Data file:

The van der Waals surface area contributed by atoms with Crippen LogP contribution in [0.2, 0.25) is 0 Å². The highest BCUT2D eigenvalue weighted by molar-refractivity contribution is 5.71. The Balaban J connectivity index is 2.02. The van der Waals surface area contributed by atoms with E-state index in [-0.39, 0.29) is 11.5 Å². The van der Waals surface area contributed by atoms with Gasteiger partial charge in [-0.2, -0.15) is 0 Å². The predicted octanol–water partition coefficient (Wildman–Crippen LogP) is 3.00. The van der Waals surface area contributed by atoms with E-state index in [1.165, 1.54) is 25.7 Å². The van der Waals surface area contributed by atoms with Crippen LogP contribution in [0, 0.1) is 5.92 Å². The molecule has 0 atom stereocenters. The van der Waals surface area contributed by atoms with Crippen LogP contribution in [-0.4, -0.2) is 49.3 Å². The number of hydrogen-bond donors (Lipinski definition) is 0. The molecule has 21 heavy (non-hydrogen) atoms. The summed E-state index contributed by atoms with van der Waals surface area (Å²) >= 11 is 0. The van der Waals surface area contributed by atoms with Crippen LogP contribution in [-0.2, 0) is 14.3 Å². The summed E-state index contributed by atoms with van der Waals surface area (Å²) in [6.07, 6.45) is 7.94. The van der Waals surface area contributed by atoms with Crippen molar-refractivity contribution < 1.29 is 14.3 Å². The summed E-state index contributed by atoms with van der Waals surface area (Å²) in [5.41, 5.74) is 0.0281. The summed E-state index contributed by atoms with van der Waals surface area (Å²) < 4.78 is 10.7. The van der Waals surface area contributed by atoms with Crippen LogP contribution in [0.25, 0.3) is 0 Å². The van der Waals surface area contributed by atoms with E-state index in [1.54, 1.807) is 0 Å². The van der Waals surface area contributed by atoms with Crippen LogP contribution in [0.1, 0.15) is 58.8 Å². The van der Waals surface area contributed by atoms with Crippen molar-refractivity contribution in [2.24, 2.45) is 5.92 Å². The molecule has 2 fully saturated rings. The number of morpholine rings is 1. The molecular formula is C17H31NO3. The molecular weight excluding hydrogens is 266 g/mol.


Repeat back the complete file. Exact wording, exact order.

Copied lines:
The van der Waals surface area contributed by atoms with Crippen LogP contribution in [0.2, 0.25) is 0 Å². The highest BCUT2D eigenvalue weighted by molar-refractivity contribution is 5.71. The Balaban J connectivity index is 2.02. The van der Waals surface area contributed by atoms with E-state index in [-0.39, 0.29) is 11.5 Å². The van der Waals surface area contributed by atoms with Gasteiger partial charge in [-0.2, -0.15) is 0 Å². The predicted octanol–water partition coefficient (Wildman–Crippen LogP) is 3.00. The van der Waals surface area contributed by atoms with E-state index in [1.165, 1.54) is 25.7 Å². The van der Waals surface area contributed by atoms with Crippen LogP contribution in [0, 0.1) is 5.92 Å². The molecule has 0 atom stereocenters. The van der Waals surface area contributed by atoms with Crippen LogP contribution in [-0.4, -0.2) is 49.3 Å². The number of hydrogen-bond donors (Lipinski definition) is 0. The molecule has 21 heavy (non-hydrogen) atoms. The summed E-state index contributed by atoms with van der Waals surface area (Å²) >= 11 is 0. The van der Waals surface area contributed by atoms with Crippen LogP contribution in [-0.2, 0) is 14.3 Å². The summed E-state index contributed by atoms with van der Waals surface area (Å²) in [6.07, 6.45) is 7.94. The van der Waals surface area contributed by atoms with Crippen molar-refractivity contribution < 1.29 is 14.3 Å². The summed E-state index contributed by atoms with van der Waals surface area (Å²) in [5.41, 5.74) is 0.0281. The summed E-state index contributed by atoms with van der Waals surface area (Å²) < 4.78 is 10.7. The van der Waals surface area contributed by atoms with Crippen LogP contribution in [0.25, 0.3) is 0 Å². The van der Waals surface area contributed by atoms with E-state index in [1.54, 1.807) is 0 Å². The van der Waals surface area contributed by atoms with Crippen LogP contribution in [0.1, 0.15) is 58.8 Å². The van der Waals surface area contributed by atoms with Crippen molar-refractivity contribution in [2.24, 2.45) is 5.92 Å². The molecule has 2 fully saturated rings. The number of morpholine rings is 1. The molecular formula is C17H31NO3. The molecular weight excluding hydrogens is 266 g/mol.